Onset and clinical course of schizophrenia in Butajira-Ethiopia
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There are reports on favourable course and outcome of schizophrenia in lowincome countries. The aim of the present study was to examine onset and clinical course of the illness in a community-based sample in rural Ethiopia based on crosssectional information.
A two-stage survey was carried out in Butajira-Ethiopia, a predominantly rural district. Altogether 68,378 individuals aged 15–49 years were CIDI-interviewed, of whom 2,159 were identified as cases according to the CIDI interview with regard to psychotic or affective disorders. Key informants identified another group of 719 individuals as being probable cases and a total of 2,285 individuals were SCAN-interviewed. The present paper reports on cases with schizophrenia.
There were 321 cases of schizophrenia giving an estimated lifetime prevalence of 4.7/1,000). Of the cases,83.2% (N = 267) were males. Mean age of first onset of psychotic symptoms for males was 23.8 (sd 8.6) compared to 21.0 (sd 7.8) for females (P = 0.037; 95 %CI 0.16–5.47). Over 80% had negative symptoms and over 67% reported continuous course of the illness. Less than 10% had a history of previous treatment with neuroleptic medication. About 7% were vagrants, 9 % had a history of assaultive behaviour,and 3.8% had attempted suicide. The male to female ratio was nearly 5:1.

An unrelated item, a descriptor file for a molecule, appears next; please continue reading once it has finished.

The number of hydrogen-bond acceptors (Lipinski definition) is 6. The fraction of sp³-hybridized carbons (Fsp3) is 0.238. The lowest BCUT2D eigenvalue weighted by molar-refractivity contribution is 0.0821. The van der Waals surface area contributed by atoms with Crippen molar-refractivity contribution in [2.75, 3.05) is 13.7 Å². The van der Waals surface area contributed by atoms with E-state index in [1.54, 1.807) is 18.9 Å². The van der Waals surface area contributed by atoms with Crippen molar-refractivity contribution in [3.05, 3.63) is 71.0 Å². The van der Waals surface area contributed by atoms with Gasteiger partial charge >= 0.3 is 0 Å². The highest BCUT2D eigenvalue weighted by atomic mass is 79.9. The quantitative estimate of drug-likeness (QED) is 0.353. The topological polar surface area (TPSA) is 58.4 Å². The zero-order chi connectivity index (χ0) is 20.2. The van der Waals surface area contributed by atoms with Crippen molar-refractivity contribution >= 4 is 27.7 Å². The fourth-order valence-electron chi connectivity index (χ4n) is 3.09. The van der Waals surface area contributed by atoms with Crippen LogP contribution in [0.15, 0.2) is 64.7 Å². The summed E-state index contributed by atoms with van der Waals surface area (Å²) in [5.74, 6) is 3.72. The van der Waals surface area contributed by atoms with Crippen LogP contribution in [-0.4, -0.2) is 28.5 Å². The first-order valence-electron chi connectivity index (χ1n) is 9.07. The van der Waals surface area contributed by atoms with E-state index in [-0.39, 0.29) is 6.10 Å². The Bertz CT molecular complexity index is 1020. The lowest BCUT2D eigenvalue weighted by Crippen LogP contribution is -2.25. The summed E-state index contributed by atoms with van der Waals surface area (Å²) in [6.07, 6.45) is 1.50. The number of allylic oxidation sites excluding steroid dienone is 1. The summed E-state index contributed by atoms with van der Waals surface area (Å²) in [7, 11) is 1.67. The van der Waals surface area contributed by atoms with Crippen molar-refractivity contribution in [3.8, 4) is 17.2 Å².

This large community-based study differs from most previous studies in terms of higher male to female ratio, earlier age of onset in females and the predominance of negative symptoms.
Key wordsschizophrenia clinical course gender differences traditional society treatment naïve
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